Cassius may have been the ringleader, but Casca, Ligarius, Metellus Cimber, Decius Brutus, and Cinna all conspire against Julius Caesar. These men are of aristocratic origin. They are afraid of the popularity Caesar is gaining with the people. They can see the end of their ancient privilege in Caesar's political reforms and conquests. They are envious of Caesar's power and prestige. Artemidorus reads a letter out loud that lists Caesar's many enemies. He says “There is but one mind in all things man, and it is bent against Caesar. If thou beest not immortal, look about you” (II.iii.5-7). On March 15, the Ides of March, Metellus Cimber gives the signal for the attack on Caesar. He was initially one of Caesar's strongest supporters and Caesar granted him governorship of two provinces. Casca was the first to stab Caesar, the others followed. Caesar initially fights back against his attackers, but when he sees his closest friend Brutus stabbing him, Caesar resigns himself to his fate. Brutus, after killing Caesar, says “Not that I loved Caesar less, but that I loved Rome more (III.ii.20). The attackers choose to remain after killing Caesar, making it clear that they committed this act for Rome and not for their own purposes. After the murder Brutus tells Antony to be patient while he explains “Why I, that did loved Caesar when I struck him, have thus proceeded” (III.i.186-187). Brutus sincerely felt he did the right thing for Rome.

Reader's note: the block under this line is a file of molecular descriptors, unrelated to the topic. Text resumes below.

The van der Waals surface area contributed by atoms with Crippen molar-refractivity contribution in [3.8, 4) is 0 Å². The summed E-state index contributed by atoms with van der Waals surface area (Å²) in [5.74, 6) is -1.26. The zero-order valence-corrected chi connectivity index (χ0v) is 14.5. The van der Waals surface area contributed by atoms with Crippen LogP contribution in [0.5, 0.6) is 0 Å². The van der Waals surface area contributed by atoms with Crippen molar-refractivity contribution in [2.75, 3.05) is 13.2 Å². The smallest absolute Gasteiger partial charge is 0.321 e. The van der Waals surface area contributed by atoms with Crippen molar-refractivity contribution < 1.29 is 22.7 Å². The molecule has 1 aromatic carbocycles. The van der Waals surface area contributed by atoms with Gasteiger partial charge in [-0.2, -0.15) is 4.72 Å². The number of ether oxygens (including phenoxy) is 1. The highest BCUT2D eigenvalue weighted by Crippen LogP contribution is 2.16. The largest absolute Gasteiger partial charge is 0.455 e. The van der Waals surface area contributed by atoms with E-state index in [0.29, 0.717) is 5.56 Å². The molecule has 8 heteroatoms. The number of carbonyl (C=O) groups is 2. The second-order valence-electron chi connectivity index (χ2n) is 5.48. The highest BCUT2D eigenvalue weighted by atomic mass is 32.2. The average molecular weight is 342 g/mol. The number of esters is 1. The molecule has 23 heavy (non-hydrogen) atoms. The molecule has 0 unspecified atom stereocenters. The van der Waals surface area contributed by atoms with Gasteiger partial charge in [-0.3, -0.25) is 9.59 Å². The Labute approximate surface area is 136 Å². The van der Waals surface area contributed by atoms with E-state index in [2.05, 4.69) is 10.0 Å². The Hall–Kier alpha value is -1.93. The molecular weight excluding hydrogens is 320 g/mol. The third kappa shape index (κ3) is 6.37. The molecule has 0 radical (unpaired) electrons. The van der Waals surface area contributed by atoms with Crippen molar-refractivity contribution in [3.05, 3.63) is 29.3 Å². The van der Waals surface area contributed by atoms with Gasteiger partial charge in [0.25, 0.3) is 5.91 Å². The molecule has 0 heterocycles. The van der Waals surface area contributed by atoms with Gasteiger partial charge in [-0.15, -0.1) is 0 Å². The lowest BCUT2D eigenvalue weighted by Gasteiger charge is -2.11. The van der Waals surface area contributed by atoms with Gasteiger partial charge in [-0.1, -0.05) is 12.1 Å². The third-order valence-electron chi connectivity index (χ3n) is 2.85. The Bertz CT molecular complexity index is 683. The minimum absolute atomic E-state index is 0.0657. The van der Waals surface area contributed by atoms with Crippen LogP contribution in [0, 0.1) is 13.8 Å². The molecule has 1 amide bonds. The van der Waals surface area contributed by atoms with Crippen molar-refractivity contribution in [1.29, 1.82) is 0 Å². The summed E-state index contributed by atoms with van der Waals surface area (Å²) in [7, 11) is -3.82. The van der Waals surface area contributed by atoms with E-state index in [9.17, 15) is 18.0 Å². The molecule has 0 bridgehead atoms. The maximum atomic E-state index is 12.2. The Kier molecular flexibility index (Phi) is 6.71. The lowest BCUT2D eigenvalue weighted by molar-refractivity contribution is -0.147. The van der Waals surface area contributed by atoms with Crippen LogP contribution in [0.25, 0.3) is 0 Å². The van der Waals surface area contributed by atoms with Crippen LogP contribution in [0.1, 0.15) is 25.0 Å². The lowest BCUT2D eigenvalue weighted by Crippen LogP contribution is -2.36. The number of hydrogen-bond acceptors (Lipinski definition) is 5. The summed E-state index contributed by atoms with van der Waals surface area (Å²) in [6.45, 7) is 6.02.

advertisement

Brutus was Julius Caesar’s closest friend and ally. Brutus wielded the ultimate betrayal to Caesar because of his deep loyalty to Rome. The other senators, through trickery, persuaded Brutus into joining the conspiracy against Caesar. Brutus is the only major character in the play intensely committed to fashioning his behavior to fit a strict moral and ethical code. Brutus believes that the Senators have allowed a man to gain excessive power; therefore they have the responsibility to stop him. A man with Caesar's well-known ambition that can only mean assassination. That does not mean he is happy with the solution. In the end, Brutus commits suicide. Brutus decided to work against Julius Caesar after he believed Caesar wanted to be a king instead of a leader. Brutus is visited by the ghost of Caesar. "I shall see thee at Philippi," (IV.iii.287). The spirit warns him, but Brutus' courage is unshaken and he goes on. Brutus is proud of his reputation for honor and nobleness. Brutus tells Cassius “For I am armed so strong in honesty that they pass by me as the idle wind” (IV.iii.71-72). As the play ends, Antony delivers a eulogy over Brutus' body, calling him "The noblest Roman of them all." (V.iv.68). Caesar's murder has been avenged, order has been restored, and most important, the Roman Empire has been preserved.

“Then fall, Caesar”, Caesar utters after his famous line “"Et tu, Brute?" (III.i.79), and you, Brutus? Suggesting that Caesar did not want to survive such treachery, therefore becoming a hero. The nobility of Rome are responsible for the government of Rome. They have allowed a man to gain excessive power and they have the responsibility to stop him. They believe assassination is the only way to stop Caesar. Antony believed that only Brutus was acting for the general good. "This was the noblest Roman of them all" (V.v.68) Antony says in the final scene of the play. After Brutus's suicide, Antony gives Brutus's eulogy and cites Brutus's naive nature as to the reason for his nobleness. Of all the conspirators, Brutus was the only one to believe Caesar's death was for “common good to all, made one of them.” According to Antony, even in death Brutus was noble. He ran himself through with a sword rather than surrender. As Confucius said “ It is more shameful to distrust our friends than to be deceived by them.”